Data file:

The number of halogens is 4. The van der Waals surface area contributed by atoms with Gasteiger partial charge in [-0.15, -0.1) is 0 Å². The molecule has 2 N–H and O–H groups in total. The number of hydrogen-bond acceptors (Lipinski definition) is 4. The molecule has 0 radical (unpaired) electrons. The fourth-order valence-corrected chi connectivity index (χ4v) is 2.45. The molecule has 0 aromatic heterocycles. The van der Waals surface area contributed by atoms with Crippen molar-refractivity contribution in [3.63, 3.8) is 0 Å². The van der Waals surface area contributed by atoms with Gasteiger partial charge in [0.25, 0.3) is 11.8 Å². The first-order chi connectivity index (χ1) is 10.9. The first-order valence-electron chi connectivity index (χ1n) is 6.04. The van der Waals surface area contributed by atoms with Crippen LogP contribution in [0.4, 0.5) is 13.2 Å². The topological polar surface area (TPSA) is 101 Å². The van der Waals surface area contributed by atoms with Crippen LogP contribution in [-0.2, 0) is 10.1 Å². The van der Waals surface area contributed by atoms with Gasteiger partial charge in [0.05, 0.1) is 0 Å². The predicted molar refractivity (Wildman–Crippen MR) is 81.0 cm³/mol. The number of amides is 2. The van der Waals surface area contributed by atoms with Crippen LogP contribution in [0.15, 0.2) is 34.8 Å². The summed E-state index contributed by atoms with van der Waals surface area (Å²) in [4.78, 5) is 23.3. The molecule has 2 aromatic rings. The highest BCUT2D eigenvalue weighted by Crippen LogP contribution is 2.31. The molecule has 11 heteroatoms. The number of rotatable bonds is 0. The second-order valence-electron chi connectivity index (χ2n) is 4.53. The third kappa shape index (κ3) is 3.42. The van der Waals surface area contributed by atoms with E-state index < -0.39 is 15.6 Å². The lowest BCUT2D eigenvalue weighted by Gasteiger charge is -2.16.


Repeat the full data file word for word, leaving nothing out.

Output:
The number of halogens is 4. The van der Waals surface area contributed by atoms with Gasteiger partial charge in [-0.15, -0.1) is 0 Å². The molecule has 2 N–H and O–H groups in total. The number of hydrogen-bond acceptors (Lipinski definition) is 4. The molecule has 0 radical (unpaired) electrons. The fourth-order valence-corrected chi connectivity index (χ4v) is 2.45. The molecule has 0 aromatic heterocycles. The van der Waals surface area contributed by atoms with Crippen molar-refractivity contribution in [3.63, 3.8) is 0 Å². The van der Waals surface area contributed by atoms with Gasteiger partial charge in [0.25, 0.3) is 11.8 Å². The first-order chi connectivity index (χ1) is 10.9. The first-order valence-electron chi connectivity index (χ1n) is 6.04. The van der Waals surface area contributed by atoms with Crippen LogP contribution in [0.4, 0.5) is 13.2 Å². The topological polar surface area (TPSA) is 101 Å². The van der Waals surface area contributed by atoms with Crippen LogP contribution in [-0.2, 0) is 10.1 Å². The van der Waals surface area contributed by atoms with Gasteiger partial charge in [0.05, 0.1) is 0 Å². The predicted molar refractivity (Wildman–Crippen MR) is 81.0 cm³/mol. The number of amides is 2. The van der Waals surface area contributed by atoms with Crippen LogP contribution in [0.15, 0.2) is 34.8 Å². The summed E-state index contributed by atoms with van der Waals surface area (Å²) in [4.78, 5) is 23.3. The molecule has 2 aromatic rings. The highest BCUT2D eigenvalue weighted by Crippen LogP contribution is 2.31. The molecule has 11 heteroatoms. The number of rotatable bonds is 0. The second-order valence-electron chi connectivity index (χ2n) is 4.53. The third kappa shape index (κ3) is 3.42. The van der Waals surface area contributed by atoms with E-state index < -0.39 is 15.6 Å². The lowest BCUT2D eigenvalue weighted by Gasteiger charge is -2.16.